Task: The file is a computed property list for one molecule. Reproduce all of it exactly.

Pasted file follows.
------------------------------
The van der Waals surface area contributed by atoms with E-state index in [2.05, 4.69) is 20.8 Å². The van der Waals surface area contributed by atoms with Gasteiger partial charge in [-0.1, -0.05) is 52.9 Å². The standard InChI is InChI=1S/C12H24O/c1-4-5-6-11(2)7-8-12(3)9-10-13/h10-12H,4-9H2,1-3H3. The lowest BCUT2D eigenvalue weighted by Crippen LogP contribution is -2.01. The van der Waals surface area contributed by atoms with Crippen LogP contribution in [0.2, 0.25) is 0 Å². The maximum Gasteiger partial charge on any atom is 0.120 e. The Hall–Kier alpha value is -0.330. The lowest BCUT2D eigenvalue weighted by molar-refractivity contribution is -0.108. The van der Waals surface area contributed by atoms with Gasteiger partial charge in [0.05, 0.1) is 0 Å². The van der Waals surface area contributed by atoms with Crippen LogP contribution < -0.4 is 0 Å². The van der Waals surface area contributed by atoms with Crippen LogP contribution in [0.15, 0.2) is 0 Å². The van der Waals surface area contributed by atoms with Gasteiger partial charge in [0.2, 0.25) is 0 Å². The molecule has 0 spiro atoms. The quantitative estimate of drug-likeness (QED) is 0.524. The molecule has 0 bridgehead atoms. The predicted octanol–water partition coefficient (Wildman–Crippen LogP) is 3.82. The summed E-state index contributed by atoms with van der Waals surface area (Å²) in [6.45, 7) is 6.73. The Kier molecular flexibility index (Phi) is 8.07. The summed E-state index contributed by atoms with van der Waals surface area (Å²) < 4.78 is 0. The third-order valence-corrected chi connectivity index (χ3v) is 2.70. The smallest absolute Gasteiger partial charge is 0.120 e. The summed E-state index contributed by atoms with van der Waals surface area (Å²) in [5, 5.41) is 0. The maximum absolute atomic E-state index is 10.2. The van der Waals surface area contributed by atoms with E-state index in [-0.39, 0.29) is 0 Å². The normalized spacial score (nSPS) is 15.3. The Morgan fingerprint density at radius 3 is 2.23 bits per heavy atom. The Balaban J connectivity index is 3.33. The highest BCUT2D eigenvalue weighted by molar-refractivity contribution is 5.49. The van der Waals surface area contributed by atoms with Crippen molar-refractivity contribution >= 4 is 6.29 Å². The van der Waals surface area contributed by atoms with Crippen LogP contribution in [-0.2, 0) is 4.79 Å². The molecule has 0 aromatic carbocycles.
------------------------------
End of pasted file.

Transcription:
The van der Waals surface area contributed by atoms with E-state index in [2.05, 4.69) is 20.8 Å². The van der Waals surface area contributed by atoms with Gasteiger partial charge in [-0.1, -0.05) is 52.9 Å². The standard InChI is InChI=1S/C12H24O/c1-4-5-6-11(2)7-8-12(3)9-10-13/h10-12H,4-9H2,1-3H3. The lowest BCUT2D eigenvalue weighted by Crippen LogP contribution is -2.01. The van der Waals surface area contributed by atoms with Crippen LogP contribution in [0.2, 0.25) is 0 Å². The maximum Gasteiger partial charge on any atom is 0.120 e. The Hall–Kier alpha value is -0.330. The lowest BCUT2D eigenvalue weighted by molar-refractivity contribution is -0.108. The van der Waals surface area contributed by atoms with Gasteiger partial charge in [0.05, 0.1) is 0 Å². The van der Waals surface area contributed by atoms with Crippen LogP contribution < -0.4 is 0 Å². The van der Waals surface area contributed by atoms with Crippen LogP contribution in [0.15, 0.2) is 0 Å². The van der Waals surface area contributed by atoms with Gasteiger partial charge in [0.2, 0.25) is 0 Å². The molecule has 0 spiro atoms. The quantitative estimate of drug-likeness (QED) is 0.524. The molecule has 0 bridgehead atoms. The predicted octanol–water partition coefficient (Wildman–Crippen LogP) is 3.82. The summed E-state index contributed by atoms with van der Waals surface area (Å²) in [6.45, 7) is 6.73. The Kier molecular flexibility index (Phi) is 8.07. The summed E-state index contributed by atoms with van der Waals surface area (Å²) < 4.78 is 0. The third-order valence-corrected chi connectivity index (χ3v) is 2.70. The smallest absolute Gasteiger partial charge is 0.120 e. The summed E-state index contributed by atoms with van der Waals surface area (Å²) in [5, 5.41) is 0. The maximum absolute atomic E-state index is 10.2. The van der Waals surface area contributed by atoms with E-state index in [-0.39, 0.29) is 0 Å². The normalized spacial score (nSPS) is 15.3. The Morgan fingerprint density at radius 3 is 2.23 bits per heavy atom. The Balaban J connectivity index is 3.33. The highest BCUT2D eigenvalue weighted by molar-refractivity contribution is 5.49. The van der Waals surface area contributed by atoms with Crippen molar-refractivity contribution >= 4 is 6.29 Å². The van der Waals surface area contributed by atoms with Crippen LogP contribution in [-0.2, 0) is 4.79 Å². The molecule has 0 aromatic carbocycles.